This week President Trump began the process of winding down the Deferred Action for Childhood Arrivals program (DACA) that was instituted by President Obama by executive order. The program prevented the deportation of those adults who are not here legally but were brought to the United States as children by parents who were not here legally. “Dreamers” are essentially those who want Obama’s executive order to become law through the DREAM Act (short for the Development, Relief, and Education for Alien Minors Act). Well, I have a dream, too.
Let me preface my dream with a few observations.
Who Is to Blame?
First, the children of those brought here by their parents’ illegal entrance into this country are not culpable in the decision to enter illegally. Though the average age of “Dreamers” covered by DACA is estimated to be between 22 and 25, they did not create their illegal status of their own volition. Unfortunately, however, children often bear the “sins” of their parents.
Second, the child’s parents aren’t the only ones having a measure of culpability in creating their child’s illegal status. While there will always be families here illegally, the magnitude of the problem is the result of failures by past presidents and Congresses to uniformly and routinely enforce our immigration laws.
Third, notwithstanding the “sins” of those who created the problem, no dependent child should be deported without his or her parents being deported as well. However, at some point the child becomes an adult and is, in fact, here illegally. Of course, Congress can exercise its legislative power to bestow citizenship or some other form of legal status on them or provide a means by which they can lawfully obtain citizenship status, and that brings me to my next point.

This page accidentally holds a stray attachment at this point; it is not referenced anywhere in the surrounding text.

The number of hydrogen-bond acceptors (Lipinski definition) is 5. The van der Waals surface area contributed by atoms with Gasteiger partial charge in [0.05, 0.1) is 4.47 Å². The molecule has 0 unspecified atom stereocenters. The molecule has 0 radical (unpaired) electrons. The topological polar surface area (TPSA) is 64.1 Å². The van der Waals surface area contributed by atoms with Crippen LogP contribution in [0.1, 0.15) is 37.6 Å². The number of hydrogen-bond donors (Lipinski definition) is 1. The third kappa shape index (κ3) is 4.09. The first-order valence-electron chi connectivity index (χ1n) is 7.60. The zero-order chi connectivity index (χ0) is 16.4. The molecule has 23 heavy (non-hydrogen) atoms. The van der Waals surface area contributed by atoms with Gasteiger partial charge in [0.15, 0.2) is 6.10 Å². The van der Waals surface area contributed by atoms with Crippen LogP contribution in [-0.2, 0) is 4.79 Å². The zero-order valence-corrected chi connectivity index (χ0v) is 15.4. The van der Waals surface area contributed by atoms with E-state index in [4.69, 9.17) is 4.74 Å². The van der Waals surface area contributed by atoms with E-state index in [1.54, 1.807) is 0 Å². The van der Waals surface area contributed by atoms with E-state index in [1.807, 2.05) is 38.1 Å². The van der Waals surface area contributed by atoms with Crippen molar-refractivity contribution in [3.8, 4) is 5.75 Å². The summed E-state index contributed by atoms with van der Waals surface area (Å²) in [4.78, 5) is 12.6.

Congress is inept, irresponsible, and willing to shirk its constitutional duties to avoid making tough decisions—either by taking steps to “encourage” or demand presidential enforcement of existing immigration policy or by changing the policies that define an illegal presence in our country so as to conform to current practice. Thus, Congress was willing to let a president get by with an unconstitutional executive order.
What Is the Dream?
So, with all that being said, what is my dream? It’s that someday we will have presidents and members of Congress who have at least a limited understanding of the rule of law and will take it seriously.
If they will not believe in the real rule of law—that civil laws should have as their foundation and be judged for their rightness by the laws laid down by our Creator God—then may they at least believe in a rule of law that requires them to adhere to the Constitution, with presidents not doing the work of the legislature by executive order and Congress challenging unconstitutional usurpations of its power by the executive branch.
Dreaming With My Eyes Wide Open
But right now, it seems that other things are more important to a number of us than even a constitutionally-based rule of law. Many business owners don’t care about the rule of law, for any number of reasons, not the least of which is that rescission of DACA could lead to the deportation of employees and, of course, those deported would be consumers of their goods. Republican leadership doesn’t seem to care about the rule of law, because the rescission of DACA puts them on the spot with the DREAM Act, the passage of which might irritate the Republican electoral base that elected President Trump. Democratic leadership doesn’t seem to care about the rule of law because rescission of DACA eliminates benefits that appeal to their electoral base.
Thus, I suspect that my dream will go unrealized for the time being, at least until the rule of law regains its rightful place in the minds of a majority of us, and we have candidates that we can, in good conscience, vote for who understand and govern according to the rule of law. But if others can dream, then so can I.
David Fowler served in the Tennessee state Senate for 12 years before joining FACT as President in 2006. Read David’s complete bio.
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